Our November post on the Rock Island Prison Barracks will tell you that on December 3, 1863, the first Confederate prisoners arrived by train to the Rock Island Prison Barracks. Many of these soldiers were captured in Chattanooga, Tennessee during the battles of Lookout Mountain and Missionary Ridge, which were fought November 23 – 25, 1863. Prisoners were incarcerated there until July of 1865.
The last remaining evidence of the Rock Island Prison Barracks sits not far from the current National Cemetery on the Rock Island Arsenal. Nearly 2,000 white headstones mark the graves of Confederate soldiers who never made it home from the war. It is a quiet place surrounded by trees; maintained still, in honor of those who are buried there.
While writing our post last November, a question arose: Who was the first Confederate soldier to be buried in that cemetery?
It seemed a simple question, yet it turned out to be a complex mystery.
The existing Confederate Cemetery is actually the second cemetery used for Confederate burials. For the first two months the camp was open soldiers were buried south of the barracks. As the death toll rose and Small Pox spread through camp, the cemetery was moved to its current location. The bodies of the deceased were relocated.
In 1908, the government placed the current headstones on the graves. Each headstone is engraved with a name, company, and number relating to when they died.
Grave #1 is marked as Jos. T. Reeves, Co. C., 34 Tenn. Reg., C.S.A. But when we looked up the company muster roll for the 34th Tennessee Regiment to get more information, there was no Joseph T. Reeves or Joseph Reeves listed for Company C or in the entire 34th Tennessee Regiment.
Unfortunately, all of our resources in the library listed Grave #1 as that of Jos. T. Reeves of the 34th Tennessee, so we had to search farther afield
Our next step was to review the Unidentified Index of Prisoners’ Names and Barrack Numbers, found on Ancestry.Com,* for the Rock Island Prison Barracks. There is a James T. Reeves, on page 14318, who was the fifth prisoner recorded in the Re index section. He had been placed in Barracks #3.
The Record of Prisoners of War Who Have Died at Rock Island Barracks, Illinois had also been uploaded to Ancestry.Com. Located on page 14120 is James T. Reeves, Grave #1, buried south of Prison Barracks.
In this record, James T. Reeves is listed as a Private in the 34th Mississippi Infantry, Co. C. Captured in Chattanooga, Tennessee on November 24, 1863, he died of Pneumonia and Diarrhea on December 9, 1863—seven days after arriving on Rock Island.
In the chaos of those early days, as the camp was filling with thousands of men, could James T. Reeves information have been incorrectly put on a grave marker? The abbreviation for James is Jas. Joseph is abbreviated Jos. That could easily have been mistaken due to poor penmanship or a worn grave marker. It might also have been easy to put Tennessee as his regiment as there was a 34th Tennessee and he was captured in that state. Did the mistake happen in 1863 or 1908? We may never know.
But what we needed was one more primary source, just to make sure.
We found it on Fold3.Com*. In the Compiled Service Records of Confederate Soldiers Who Served in Organizations from the State of Mississippi, we found James T. Reves/Reeves (spelled both ways) who enlisted with the 34th Mississippi Infantry, Co. C. on September 17, 1863 in Oxford, Lafayette County, Mississippi.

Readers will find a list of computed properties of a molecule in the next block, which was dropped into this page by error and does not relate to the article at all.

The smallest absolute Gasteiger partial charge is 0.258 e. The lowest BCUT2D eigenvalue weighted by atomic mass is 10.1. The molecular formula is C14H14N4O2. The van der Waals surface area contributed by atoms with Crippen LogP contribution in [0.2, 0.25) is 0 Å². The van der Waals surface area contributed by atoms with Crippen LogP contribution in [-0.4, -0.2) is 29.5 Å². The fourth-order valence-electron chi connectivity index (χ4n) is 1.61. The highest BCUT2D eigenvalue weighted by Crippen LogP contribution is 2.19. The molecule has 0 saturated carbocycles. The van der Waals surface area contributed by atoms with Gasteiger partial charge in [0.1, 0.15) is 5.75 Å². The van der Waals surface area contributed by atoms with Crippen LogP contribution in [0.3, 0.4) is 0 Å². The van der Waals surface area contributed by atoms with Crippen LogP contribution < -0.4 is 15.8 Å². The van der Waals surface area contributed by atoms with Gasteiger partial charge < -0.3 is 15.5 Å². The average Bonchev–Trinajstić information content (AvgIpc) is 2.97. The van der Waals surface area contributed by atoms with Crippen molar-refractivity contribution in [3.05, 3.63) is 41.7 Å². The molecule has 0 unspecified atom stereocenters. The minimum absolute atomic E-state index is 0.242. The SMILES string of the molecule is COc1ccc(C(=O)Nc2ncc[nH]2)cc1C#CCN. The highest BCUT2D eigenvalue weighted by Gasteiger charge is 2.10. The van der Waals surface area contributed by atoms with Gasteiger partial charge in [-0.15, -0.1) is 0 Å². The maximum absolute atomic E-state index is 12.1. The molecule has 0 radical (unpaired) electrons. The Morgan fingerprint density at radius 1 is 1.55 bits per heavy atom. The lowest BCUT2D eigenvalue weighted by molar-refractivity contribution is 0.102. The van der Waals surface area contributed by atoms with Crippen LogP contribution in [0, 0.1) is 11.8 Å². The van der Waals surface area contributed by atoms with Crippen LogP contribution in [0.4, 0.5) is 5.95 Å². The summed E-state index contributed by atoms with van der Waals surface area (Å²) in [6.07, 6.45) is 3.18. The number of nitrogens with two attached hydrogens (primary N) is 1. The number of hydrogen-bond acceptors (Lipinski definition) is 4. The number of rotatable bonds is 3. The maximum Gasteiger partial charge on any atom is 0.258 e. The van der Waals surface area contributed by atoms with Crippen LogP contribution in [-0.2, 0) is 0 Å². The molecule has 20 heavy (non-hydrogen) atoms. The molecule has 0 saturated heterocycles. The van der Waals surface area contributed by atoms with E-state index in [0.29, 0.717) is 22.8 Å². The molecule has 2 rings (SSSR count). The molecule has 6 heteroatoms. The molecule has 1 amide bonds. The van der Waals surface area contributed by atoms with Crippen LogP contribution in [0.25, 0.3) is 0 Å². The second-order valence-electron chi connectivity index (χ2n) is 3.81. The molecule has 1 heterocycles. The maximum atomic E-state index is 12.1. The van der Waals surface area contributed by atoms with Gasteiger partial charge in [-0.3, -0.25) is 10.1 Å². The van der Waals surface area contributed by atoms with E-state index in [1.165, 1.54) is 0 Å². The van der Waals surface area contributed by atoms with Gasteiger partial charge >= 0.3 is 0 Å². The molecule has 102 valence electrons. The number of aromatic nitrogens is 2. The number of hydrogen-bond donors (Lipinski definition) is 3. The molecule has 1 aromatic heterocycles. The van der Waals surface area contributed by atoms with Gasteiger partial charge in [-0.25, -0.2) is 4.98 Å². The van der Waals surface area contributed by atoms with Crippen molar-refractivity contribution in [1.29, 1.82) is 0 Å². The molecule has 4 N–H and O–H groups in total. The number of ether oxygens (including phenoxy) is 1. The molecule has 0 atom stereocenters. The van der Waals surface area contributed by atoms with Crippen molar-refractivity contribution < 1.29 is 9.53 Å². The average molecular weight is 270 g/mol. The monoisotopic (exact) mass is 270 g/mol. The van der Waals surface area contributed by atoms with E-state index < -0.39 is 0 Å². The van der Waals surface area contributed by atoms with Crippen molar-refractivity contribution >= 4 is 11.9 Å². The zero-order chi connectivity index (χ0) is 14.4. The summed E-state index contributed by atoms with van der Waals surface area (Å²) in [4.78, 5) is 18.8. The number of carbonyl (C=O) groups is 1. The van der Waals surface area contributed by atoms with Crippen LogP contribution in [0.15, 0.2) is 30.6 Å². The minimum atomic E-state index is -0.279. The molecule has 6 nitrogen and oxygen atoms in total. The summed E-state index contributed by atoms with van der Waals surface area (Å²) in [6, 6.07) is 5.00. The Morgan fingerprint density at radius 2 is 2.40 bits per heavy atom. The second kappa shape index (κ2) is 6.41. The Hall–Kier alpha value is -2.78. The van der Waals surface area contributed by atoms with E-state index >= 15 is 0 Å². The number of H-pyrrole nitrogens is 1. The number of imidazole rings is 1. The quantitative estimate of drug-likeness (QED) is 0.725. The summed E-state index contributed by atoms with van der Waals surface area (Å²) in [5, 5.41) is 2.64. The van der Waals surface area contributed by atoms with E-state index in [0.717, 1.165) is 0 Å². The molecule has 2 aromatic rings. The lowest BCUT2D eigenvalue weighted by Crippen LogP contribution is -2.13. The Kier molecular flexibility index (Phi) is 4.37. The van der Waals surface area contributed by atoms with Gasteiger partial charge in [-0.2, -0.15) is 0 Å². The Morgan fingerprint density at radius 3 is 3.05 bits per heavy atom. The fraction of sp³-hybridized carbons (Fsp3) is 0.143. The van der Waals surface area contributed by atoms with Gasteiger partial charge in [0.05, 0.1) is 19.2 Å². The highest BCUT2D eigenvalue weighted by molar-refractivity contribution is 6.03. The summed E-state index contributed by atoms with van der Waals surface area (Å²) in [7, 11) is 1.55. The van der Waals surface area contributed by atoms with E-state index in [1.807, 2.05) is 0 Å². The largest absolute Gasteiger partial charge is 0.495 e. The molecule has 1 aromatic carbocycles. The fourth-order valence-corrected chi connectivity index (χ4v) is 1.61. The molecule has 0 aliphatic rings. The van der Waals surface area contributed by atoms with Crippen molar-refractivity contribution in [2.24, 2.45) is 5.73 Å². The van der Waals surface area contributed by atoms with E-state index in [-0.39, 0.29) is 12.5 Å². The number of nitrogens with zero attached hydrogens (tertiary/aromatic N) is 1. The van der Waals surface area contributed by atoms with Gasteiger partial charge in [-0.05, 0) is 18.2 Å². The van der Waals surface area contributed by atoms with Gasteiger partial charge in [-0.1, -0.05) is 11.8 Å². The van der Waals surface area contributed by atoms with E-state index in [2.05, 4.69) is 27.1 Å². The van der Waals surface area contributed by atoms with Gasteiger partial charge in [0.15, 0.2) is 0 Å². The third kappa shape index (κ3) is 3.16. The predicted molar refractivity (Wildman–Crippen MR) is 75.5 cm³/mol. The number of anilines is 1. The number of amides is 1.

As many of the service records were destroyed during the war, this was a terrific find. The Company Muster Roll indicates that Pvt. Reeves was captured on Lookout Mountain on November 24, 1863. He was transported by the Union to Louisville, Kentucky for a prisoner exchange. He arrived December 1, 1863 at the Military Prison in Louisville. The prisoner exchange did not take place. He was then sent immediately on to Rock Island where he arrived on December 3, 1863.
The second to last page on the Pvt. Reeves Confederate Muster Roll lists him as a having died December 9, 1863, of Diarrhea and Pneumonia at the Rock Island Barracks, Illinois.
So, who was James T. Reeves?
A search of the 1860 U.S. Census brings up six James Reeves in Mississippi. No age is given on his enlistment form, but only one of them lived in Lafayette County where James T. Reeves enlisted. All the others lived several hours away in different Mississippi counties.
The Lafayette County James Reeves was about 16 years old in 1860, and lived on a small rented farm with his father, mother, and several sisters. Too young to join the military in 1861, he would have been of age by 1863. A search of the 1870 U.S. Census finds his sisters, but no trace of James, his father, or his mother.
Without further research, it is impossible to say if this is the James T. Reeves buried in the Confederate Cemetery on the Rock Island Arsenal. But it is a good lead that should be pursued.
What we did confirm is that a Private James T. Reeves from the 34th Mississippi Infantry, Co. C. is buried in grave # 1 of the Confederate Cemetery on Arsenal Island.
We also know that his military service was short: He enlisted on September 17th, was captured on November 24th at Lookout Mountain, and died as a prisoner at Rock Island Barracks on December 9th, 1863.
Barely 12 weeks in all.
(posted by Amy D.)
*Ancestry.Com and Fold3.Com are available for use by Davenport Public Library card holder and card holders of the RiverShare system in the library.
Fold3 may be used from home through the Davenport Public Library website for Davenport Public Library card holders only. All that is needed is your library card number.